InsurTech refers to the use of technology innovations designed to squeeze out savings and efficiency from the current insurance industry model. InsurTech exploits big data to formulate deeper insights to human behaviour and personalization of insurance products.
Actuarial science has always been a blend of technical and social sciences. The future increases in both
data volume and variety will require actuaries to have a familiarity with techniques in machine learning,
data mining, image processing and predictive analytics. The ability to effectively apply these learnings
and outcomes will require familiarity with behavioral economics and ethnography.
One of the biggest challenges for actuaries to tackle is the propensity to buy insurance. Traditionally,
tendency-to- buy modeling requires analyzing the purchase behavior and characteristics of people who
purchase insurance. But if you try and think of the flip side of the coin: ‘Why not learn more about the
people who aren’t buying insurance?’ This approach opens up endless possibilities of target marketing.
InsurTech enables traditional insurers to leverage existing data to generate deeper risk insights.
Embracing InsurTech could help insurers gather more insightful and higher quality figures. It would not
only increase the speed of servicing and lower costs, but also open the way for ever greater product
precision and customisation. Behavioural analytics can also help insurance companies gain a deeper
understanding of behavioural trends, customary aspects and habits of individuals, allowing for the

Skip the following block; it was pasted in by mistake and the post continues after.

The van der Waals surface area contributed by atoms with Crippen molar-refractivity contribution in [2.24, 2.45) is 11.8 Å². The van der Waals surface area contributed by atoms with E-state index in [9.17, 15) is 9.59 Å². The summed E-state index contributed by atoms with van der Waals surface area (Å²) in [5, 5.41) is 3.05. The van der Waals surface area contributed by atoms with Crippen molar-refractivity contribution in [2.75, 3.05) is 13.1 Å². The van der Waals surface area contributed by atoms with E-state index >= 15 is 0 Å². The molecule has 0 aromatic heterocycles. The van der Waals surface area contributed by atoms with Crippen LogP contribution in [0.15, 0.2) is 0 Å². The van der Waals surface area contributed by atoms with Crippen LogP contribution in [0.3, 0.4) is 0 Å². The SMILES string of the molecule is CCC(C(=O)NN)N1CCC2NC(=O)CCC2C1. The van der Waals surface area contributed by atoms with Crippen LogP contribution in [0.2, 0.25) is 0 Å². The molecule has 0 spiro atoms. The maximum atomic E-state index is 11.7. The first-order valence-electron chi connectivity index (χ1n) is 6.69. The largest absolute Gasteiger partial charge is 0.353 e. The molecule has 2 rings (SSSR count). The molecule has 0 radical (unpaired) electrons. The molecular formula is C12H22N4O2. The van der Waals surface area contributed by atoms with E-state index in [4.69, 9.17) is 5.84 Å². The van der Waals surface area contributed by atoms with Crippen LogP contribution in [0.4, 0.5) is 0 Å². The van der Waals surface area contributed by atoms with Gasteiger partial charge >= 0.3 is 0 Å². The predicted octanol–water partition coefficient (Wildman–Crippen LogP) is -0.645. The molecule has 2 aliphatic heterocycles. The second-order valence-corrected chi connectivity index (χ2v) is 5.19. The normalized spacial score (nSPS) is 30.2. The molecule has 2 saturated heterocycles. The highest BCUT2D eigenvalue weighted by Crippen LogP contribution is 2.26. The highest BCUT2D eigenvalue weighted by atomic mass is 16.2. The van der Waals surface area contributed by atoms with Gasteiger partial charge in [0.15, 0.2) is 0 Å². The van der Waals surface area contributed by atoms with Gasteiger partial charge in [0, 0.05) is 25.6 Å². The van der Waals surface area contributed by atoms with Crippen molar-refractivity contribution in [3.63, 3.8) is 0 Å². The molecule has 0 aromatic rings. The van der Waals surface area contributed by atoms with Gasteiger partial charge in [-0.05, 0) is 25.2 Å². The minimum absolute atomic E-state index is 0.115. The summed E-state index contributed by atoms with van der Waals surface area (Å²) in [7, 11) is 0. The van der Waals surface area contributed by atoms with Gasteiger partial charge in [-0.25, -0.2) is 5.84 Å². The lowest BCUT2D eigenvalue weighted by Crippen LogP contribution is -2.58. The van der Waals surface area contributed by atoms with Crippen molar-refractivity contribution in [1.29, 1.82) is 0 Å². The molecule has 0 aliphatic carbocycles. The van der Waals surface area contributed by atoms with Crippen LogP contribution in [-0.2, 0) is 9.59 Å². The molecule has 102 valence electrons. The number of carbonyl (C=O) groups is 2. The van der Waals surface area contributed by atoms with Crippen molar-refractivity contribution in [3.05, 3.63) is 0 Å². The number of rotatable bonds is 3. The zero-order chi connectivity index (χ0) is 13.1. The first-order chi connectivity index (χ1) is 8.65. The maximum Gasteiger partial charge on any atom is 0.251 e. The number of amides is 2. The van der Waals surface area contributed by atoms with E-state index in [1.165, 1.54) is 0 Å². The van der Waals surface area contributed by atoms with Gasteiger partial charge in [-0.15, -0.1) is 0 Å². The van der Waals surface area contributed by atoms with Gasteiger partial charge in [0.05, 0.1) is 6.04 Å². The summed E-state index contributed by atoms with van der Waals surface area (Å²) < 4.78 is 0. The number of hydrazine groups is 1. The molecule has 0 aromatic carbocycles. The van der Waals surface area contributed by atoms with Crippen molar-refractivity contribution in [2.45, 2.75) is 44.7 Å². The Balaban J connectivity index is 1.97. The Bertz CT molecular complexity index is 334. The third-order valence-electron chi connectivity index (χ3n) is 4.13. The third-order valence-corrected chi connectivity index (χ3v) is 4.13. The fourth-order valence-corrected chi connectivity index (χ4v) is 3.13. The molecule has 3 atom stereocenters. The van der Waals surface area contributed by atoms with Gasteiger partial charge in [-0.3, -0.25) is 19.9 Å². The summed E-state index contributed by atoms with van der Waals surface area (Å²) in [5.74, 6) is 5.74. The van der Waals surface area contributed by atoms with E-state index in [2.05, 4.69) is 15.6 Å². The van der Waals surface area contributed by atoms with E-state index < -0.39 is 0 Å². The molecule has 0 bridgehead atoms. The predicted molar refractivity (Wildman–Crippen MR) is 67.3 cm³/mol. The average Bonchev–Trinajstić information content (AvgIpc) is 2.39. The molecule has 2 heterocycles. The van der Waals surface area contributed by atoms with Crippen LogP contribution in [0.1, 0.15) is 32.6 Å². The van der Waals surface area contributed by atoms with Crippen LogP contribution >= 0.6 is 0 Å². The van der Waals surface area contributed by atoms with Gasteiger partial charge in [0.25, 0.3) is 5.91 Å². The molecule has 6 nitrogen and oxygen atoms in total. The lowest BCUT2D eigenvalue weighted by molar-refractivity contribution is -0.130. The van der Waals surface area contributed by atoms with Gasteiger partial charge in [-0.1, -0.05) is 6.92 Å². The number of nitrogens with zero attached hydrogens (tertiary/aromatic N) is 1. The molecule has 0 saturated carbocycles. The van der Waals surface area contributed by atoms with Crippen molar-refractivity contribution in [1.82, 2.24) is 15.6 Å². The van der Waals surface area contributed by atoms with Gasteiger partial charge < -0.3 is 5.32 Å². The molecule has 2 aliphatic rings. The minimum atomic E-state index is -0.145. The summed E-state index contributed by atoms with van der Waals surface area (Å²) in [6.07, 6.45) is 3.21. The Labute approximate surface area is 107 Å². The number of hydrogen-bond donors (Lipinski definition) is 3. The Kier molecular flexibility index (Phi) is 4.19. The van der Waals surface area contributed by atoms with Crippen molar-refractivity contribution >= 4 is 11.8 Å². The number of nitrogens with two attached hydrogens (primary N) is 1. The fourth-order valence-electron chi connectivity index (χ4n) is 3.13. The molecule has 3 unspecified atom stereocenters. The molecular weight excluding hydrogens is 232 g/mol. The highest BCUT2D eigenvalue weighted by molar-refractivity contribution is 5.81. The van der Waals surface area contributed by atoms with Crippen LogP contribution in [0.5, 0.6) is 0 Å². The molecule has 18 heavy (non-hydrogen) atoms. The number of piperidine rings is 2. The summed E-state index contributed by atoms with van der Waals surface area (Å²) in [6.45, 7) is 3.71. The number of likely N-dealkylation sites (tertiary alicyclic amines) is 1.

development and creation of customised solutions and better real-time and fast-track customer service.
For example, in-car sensors are already used to measure how safely policyholders drive and offer lower
premiums to more careful road users.
From an external perspective, the key business impact that insurers expect from InsurTech is the
challenge of meeting changing customer needs and the ability to match new offerings with their
expectations. Clients now expect personalised insurance solutions, and “one size” simply does not fit all.
There are many InsurTech solutions focused around consumer messaging. Some examples include
chatbots (virtual advisers), personalized video and natural language generation. One way to maximize
the impact of messages is to leverage behavioral economics. This involves testing hypotheses about the
context in which the messages are presented and how this shapes human decision-making.
Ultimately, the basic purpose and function of insurance is solid, but the delivery and engagement
mechanisms need modernization. It is important for actuaries to keep up with new technologies to
support the increasing variety and volume of data. Companies with a solid understanding of how
people’s daily lives translate into the digital world will have a strong competitive advantage.